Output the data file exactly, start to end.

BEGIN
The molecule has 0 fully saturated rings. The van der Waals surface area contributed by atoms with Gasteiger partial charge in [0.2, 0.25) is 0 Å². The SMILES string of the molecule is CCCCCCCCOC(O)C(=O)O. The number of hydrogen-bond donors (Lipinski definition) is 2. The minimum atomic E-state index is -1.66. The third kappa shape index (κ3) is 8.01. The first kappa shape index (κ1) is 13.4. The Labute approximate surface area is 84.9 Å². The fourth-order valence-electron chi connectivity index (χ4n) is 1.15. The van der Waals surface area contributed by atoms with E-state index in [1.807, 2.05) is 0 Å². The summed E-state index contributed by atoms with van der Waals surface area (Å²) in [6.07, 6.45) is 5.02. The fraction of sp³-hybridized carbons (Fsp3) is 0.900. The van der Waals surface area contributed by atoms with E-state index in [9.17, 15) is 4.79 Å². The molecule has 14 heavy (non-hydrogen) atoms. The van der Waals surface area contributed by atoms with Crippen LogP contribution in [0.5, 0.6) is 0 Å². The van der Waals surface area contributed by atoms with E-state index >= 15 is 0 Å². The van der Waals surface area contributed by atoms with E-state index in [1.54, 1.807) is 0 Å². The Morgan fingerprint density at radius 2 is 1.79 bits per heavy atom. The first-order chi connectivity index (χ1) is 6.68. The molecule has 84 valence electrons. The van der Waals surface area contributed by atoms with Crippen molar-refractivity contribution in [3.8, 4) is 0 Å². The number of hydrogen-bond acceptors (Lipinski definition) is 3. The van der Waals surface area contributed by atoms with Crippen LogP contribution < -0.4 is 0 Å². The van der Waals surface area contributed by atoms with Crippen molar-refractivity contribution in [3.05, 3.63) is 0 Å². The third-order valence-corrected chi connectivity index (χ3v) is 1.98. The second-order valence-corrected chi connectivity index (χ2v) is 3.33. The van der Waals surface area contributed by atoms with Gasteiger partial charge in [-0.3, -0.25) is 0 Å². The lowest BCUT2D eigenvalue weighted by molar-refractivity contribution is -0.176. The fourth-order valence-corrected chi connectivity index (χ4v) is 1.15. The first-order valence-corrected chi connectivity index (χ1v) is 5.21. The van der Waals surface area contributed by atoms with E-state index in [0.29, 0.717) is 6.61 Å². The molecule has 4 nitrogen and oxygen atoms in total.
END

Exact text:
The molecule has 0 fully saturated rings. The van der Waals surface area contributed by atoms with Gasteiger partial charge in [0.2, 0.25) is 0 Å². The SMILES string of the molecule is CCCCCCCCOC(O)C(=O)O. The number of hydrogen-bond donors (Lipinski definition) is 2. The minimum atomic E-state index is -1.66. The third kappa shape index (κ3) is 8.01. The first kappa shape index (κ1) is 13.4. The Labute approximate surface area is 84.9 Å². The fourth-order valence-electron chi connectivity index (χ4n) is 1.15. The van der Waals surface area contributed by atoms with E-state index in [1.807, 2.05) is 0 Å². The summed E-state index contributed by atoms with van der Waals surface area (Å²) in [6.07, 6.45) is 5.02. The fraction of sp³-hybridized carbons (Fsp3) is 0.900. The van der Waals surface area contributed by atoms with E-state index in [9.17, 15) is 4.79 Å². The molecule has 14 heavy (non-hydrogen) atoms. The van der Waals surface area contributed by atoms with Crippen LogP contribution in [0.5, 0.6) is 0 Å². The van der Waals surface area contributed by atoms with E-state index >= 15 is 0 Å². The van der Waals surface area contributed by atoms with E-state index in [1.54, 1.807) is 0 Å². The Morgan fingerprint density at radius 2 is 1.79 bits per heavy atom. The first-order chi connectivity index (χ1) is 6.68. The molecule has 84 valence electrons. The van der Waals surface area contributed by atoms with Crippen molar-refractivity contribution in [3.8, 4) is 0 Å². The number of hydrogen-bond acceptors (Lipinski definition) is 3. The van der Waals surface area contributed by atoms with Crippen LogP contribution < -0.4 is 0 Å². The van der Waals surface area contributed by atoms with Crippen molar-refractivity contribution in [3.05, 3.63) is 0 Å². The third-order valence-corrected chi connectivity index (χ3v) is 1.98. The second-order valence-corrected chi connectivity index (χ2v) is 3.33. The van der Waals surface area contributed by atoms with Gasteiger partial charge in [-0.3, -0.25) is 0 Å². The lowest BCUT2D eigenvalue weighted by molar-refractivity contribution is -0.176. The fourth-order valence-corrected chi connectivity index (χ4v) is 1.15. The first-order valence-corrected chi connectivity index (χ1v) is 5.21. The van der Waals surface area contributed by atoms with E-state index in [0.29, 0.717) is 6.61 Å². The molecule has 4 nitrogen and oxygen atoms in total.